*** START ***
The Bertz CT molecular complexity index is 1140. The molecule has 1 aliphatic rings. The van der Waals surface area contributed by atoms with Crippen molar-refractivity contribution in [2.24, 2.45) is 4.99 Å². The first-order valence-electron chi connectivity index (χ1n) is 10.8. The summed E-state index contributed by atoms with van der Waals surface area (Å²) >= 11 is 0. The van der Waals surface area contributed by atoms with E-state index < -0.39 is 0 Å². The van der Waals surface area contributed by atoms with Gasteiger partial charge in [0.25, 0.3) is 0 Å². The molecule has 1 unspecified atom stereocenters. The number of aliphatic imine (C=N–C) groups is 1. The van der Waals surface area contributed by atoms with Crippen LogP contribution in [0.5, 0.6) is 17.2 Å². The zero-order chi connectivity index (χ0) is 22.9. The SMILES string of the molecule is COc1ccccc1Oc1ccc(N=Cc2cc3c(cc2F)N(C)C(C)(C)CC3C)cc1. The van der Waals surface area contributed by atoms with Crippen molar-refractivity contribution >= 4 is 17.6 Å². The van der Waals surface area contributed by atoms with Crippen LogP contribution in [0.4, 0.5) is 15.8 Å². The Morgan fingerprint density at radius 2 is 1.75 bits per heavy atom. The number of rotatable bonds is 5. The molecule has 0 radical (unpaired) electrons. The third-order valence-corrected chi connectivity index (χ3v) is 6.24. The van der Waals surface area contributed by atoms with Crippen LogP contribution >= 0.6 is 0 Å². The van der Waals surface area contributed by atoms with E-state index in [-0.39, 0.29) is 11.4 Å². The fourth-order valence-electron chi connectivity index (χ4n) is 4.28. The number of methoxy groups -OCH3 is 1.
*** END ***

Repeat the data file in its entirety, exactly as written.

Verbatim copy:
The Bertz CT molecular complexity index is 1140. The molecule has 1 aliphatic rings. The van der Waals surface area contributed by atoms with Crippen molar-refractivity contribution in [2.24, 2.45) is 4.99 Å². The first-order valence-electron chi connectivity index (χ1n) is 10.8. The summed E-state index contributed by atoms with van der Waals surface area (Å²) >= 11 is 0. The van der Waals surface area contributed by atoms with E-state index < -0.39 is 0 Å². The van der Waals surface area contributed by atoms with Gasteiger partial charge in [0.25, 0.3) is 0 Å². The molecule has 1 unspecified atom stereocenters. The number of aliphatic imine (C=N–C) groups is 1. The van der Waals surface area contributed by atoms with Crippen LogP contribution in [0.5, 0.6) is 17.2 Å². The zero-order chi connectivity index (χ0) is 22.9. The SMILES string of the molecule is COc1ccccc1Oc1ccc(N=Cc2cc3c(cc2F)N(C)C(C)(C)CC3C)cc1. The van der Waals surface area contributed by atoms with Crippen molar-refractivity contribution >= 4 is 17.6 Å². The van der Waals surface area contributed by atoms with Crippen LogP contribution in [0.4, 0.5) is 15.8 Å². The Morgan fingerprint density at radius 2 is 1.75 bits per heavy atom. The number of rotatable bonds is 5. The molecule has 0 radical (unpaired) electrons. The third-order valence-corrected chi connectivity index (χ3v) is 6.24. The van der Waals surface area contributed by atoms with Crippen LogP contribution >= 0.6 is 0 Å². The van der Waals surface area contributed by atoms with E-state index in [-0.39, 0.29) is 11.4 Å². The fourth-order valence-electron chi connectivity index (χ4n) is 4.28. The number of methoxy groups -OCH3 is 1.